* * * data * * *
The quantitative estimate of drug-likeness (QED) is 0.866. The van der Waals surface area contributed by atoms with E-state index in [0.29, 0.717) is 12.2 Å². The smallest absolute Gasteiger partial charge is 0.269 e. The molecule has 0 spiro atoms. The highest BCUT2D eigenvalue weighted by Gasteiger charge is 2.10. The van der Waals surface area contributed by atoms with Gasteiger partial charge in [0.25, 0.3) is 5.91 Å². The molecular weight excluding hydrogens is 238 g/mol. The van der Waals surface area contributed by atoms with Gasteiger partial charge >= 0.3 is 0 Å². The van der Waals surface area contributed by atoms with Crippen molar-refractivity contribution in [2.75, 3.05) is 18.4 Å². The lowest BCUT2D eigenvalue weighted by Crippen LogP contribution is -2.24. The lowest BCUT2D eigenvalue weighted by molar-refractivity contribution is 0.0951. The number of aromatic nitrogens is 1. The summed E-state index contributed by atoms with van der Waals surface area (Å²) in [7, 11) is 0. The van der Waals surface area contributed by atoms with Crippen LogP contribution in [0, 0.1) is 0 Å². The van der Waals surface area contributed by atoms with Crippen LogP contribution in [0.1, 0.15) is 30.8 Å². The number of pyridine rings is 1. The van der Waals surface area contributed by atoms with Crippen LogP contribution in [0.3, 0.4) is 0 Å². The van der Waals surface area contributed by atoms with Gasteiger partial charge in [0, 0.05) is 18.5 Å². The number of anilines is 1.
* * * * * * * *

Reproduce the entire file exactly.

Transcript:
The quantitative estimate of drug-likeness (QED) is 0.866. The van der Waals surface area contributed by atoms with E-state index in [0.29, 0.717) is 12.2 Å². The smallest absolute Gasteiger partial charge is 0.269 e. The molecule has 0 spiro atoms. The highest BCUT2D eigenvalue weighted by Gasteiger charge is 2.10. The van der Waals surface area contributed by atoms with Gasteiger partial charge in [0.25, 0.3) is 5.91 Å². The molecular weight excluding hydrogens is 238 g/mol. The van der Waals surface area contributed by atoms with Gasteiger partial charge >= 0.3 is 0 Å². The van der Waals surface area contributed by atoms with Crippen molar-refractivity contribution in [2.75, 3.05) is 18.4 Å². The lowest BCUT2D eigenvalue weighted by Crippen LogP contribution is -2.24. The lowest BCUT2D eigenvalue weighted by molar-refractivity contribution is 0.0951. The number of aromatic nitrogens is 1. The summed E-state index contributed by atoms with van der Waals surface area (Å²) in [7, 11) is 0. The van der Waals surface area contributed by atoms with Crippen LogP contribution in [0, 0.1) is 0 Å². The van der Waals surface area contributed by atoms with Crippen LogP contribution in [0.1, 0.15) is 30.8 Å². The number of pyridine rings is 1. The van der Waals surface area contributed by atoms with Crippen LogP contribution in [0.3, 0.4) is 0 Å². The van der Waals surface area contributed by atoms with Gasteiger partial charge in [0, 0.05) is 18.5 Å². The number of anilines is 1.